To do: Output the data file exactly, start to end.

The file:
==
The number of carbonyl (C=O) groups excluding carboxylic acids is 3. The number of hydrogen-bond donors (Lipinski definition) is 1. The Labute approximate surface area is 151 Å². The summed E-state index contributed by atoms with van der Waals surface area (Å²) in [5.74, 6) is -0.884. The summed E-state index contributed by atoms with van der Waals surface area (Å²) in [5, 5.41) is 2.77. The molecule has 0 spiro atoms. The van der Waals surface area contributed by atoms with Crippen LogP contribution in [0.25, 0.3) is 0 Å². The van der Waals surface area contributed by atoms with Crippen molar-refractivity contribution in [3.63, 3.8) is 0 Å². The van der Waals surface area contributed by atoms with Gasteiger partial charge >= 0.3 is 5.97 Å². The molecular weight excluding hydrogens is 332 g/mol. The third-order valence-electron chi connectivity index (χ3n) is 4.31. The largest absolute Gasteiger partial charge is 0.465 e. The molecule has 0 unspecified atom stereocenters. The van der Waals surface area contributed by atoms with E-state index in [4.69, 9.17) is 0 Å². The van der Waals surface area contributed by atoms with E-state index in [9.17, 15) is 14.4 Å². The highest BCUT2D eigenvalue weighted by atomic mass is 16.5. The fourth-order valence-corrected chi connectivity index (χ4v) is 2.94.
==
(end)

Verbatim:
The number of carbonyl (C=O) groups excluding carboxylic acids is 3. The number of hydrogen-bond donors (Lipinski definition) is 1. The Labute approximate surface area is 151 Å². The summed E-state index contributed by atoms with van der Waals surface area (Å²) in [5.74, 6) is -0.884. The summed E-state index contributed by atoms with van der Waals surface area (Å²) in [5, 5.41) is 2.77. The molecule has 0 spiro atoms. The van der Waals surface area contributed by atoms with Crippen LogP contribution in [0.25, 0.3) is 0 Å². The van der Waals surface area contributed by atoms with Crippen molar-refractivity contribution in [3.63, 3.8) is 0 Å². The van der Waals surface area contributed by atoms with Gasteiger partial charge >= 0.3 is 5.97 Å². The molecular weight excluding hydrogens is 332 g/mol. The third-order valence-electron chi connectivity index (χ3n) is 4.31. The largest absolute Gasteiger partial charge is 0.465 e. The molecule has 0 unspecified atom stereocenters. The van der Waals surface area contributed by atoms with E-state index in [4.69, 9.17) is 0 Å². The van der Waals surface area contributed by atoms with E-state index in [9.17, 15) is 14.4 Å². The highest BCUT2D eigenvalue weighted by atomic mass is 16.5. The fourth-order valence-corrected chi connectivity index (χ4v) is 2.94.